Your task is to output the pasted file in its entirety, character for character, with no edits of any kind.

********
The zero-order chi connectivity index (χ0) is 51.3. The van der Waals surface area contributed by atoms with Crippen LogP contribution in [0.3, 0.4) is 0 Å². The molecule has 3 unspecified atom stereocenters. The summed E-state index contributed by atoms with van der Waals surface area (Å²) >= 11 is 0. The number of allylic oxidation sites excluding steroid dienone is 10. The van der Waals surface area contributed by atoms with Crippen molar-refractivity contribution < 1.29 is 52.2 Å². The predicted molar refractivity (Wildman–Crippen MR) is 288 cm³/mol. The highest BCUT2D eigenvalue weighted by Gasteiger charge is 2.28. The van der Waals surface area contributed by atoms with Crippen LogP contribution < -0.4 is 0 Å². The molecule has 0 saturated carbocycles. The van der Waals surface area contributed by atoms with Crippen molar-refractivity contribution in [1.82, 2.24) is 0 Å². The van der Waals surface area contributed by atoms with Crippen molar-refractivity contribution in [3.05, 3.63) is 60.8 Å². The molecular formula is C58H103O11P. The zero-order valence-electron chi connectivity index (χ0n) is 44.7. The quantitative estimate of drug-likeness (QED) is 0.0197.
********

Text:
The zero-order chi connectivity index (χ0) is 51.3. The van der Waals surface area contributed by atoms with Crippen LogP contribution in [0.3, 0.4) is 0 Å². The molecule has 3 unspecified atom stereocenters. The summed E-state index contributed by atoms with van der Waals surface area (Å²) >= 11 is 0. The number of allylic oxidation sites excluding steroid dienone is 10. The van der Waals surface area contributed by atoms with Crippen molar-refractivity contribution < 1.29 is 52.2 Å². The predicted molar refractivity (Wildman–Crippen MR) is 288 cm³/mol. The highest BCUT2D eigenvalue weighted by Gasteiger charge is 2.28. The van der Waals surface area contributed by atoms with Crippen LogP contribution < -0.4 is 0 Å². The molecule has 0 saturated carbocycles. The van der Waals surface area contributed by atoms with Crippen molar-refractivity contribution in [1.82, 2.24) is 0 Å². The van der Waals surface area contributed by atoms with Crippen molar-refractivity contribution in [3.05, 3.63) is 60.8 Å². The molecular formula is C58H103O11P. The zero-order valence-electron chi connectivity index (χ0n) is 44.7. The quantitative estimate of drug-likeness (QED) is 0.0197.